The Creation of Arabian Jewish Tradition: The Myth and Image of Muhammad's Jewish Companion Abdallah ibn Salam (d. 43/663) in Classical Islam
Stafford, Samuel, Religious Studies - Graduate School of Arts and Sciences, University of Virginia
al-Rahim, Ahmed H., AS-Religious Studies, University of Virginia
This dissertation examines the myth and image of the first and most significant Jewish convert to Islam, ʿAbdallāh b. Salām (d. 43H/663CE), and his representation in the classical (until 13th c. AD) and post-classical (until 17th c. AD) works of Arabic literary biography and qurʾānic commentary. Ibn Salām belongs to the venerated generation of Muslims known as the Companions – a group that includes the earliest followers of Muḥammad – and his conversion to Islam is regarded as a pivotal moment in Muḥammad’s career in Medina. The dissertation identifies the literary tropes used by the biographical sources, including the biographies of Muḥammad and the Companions, to construct Ibn Salām’s image as the ideal Jewish convert to Islam. In portraying Ibn Salām as the quintessential Jewish convert to Islam and faithful Companion of the prophet, the biographical literature simultaneously constructs an Arabian Jewish tradition on the eve of Islam that was deeply engaged in the study of Jewish scriptures and eagerly anticipating Muḥammad’s advent. The dissertation then examines how the qurʾānic exegetes employ Ibn Salām’s image to interpret scriptural verses that identify and praise a minority among the People of the Book.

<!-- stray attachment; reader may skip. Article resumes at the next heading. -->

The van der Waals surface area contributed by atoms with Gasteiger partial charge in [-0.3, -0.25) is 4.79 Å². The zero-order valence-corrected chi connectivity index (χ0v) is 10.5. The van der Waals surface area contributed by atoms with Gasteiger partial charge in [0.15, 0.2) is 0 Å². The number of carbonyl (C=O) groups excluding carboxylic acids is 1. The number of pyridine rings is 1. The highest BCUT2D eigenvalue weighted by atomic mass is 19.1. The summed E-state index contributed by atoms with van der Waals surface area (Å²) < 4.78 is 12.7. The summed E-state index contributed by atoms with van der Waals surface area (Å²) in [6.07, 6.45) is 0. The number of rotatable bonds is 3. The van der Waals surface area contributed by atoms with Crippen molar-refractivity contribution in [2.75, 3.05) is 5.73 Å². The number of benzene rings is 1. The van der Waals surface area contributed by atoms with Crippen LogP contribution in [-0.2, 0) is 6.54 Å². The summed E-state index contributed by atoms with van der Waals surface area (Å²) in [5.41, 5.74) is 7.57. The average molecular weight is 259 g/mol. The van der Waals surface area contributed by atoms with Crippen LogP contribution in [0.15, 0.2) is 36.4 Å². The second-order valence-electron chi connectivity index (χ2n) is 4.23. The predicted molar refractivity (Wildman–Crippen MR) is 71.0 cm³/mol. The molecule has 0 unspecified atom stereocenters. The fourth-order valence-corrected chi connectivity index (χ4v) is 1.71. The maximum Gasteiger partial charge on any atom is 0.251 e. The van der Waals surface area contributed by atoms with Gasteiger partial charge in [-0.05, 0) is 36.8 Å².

PHD (Doctor of Philosophy)
Companions, Jewish Converts, Qurʾān Commentary
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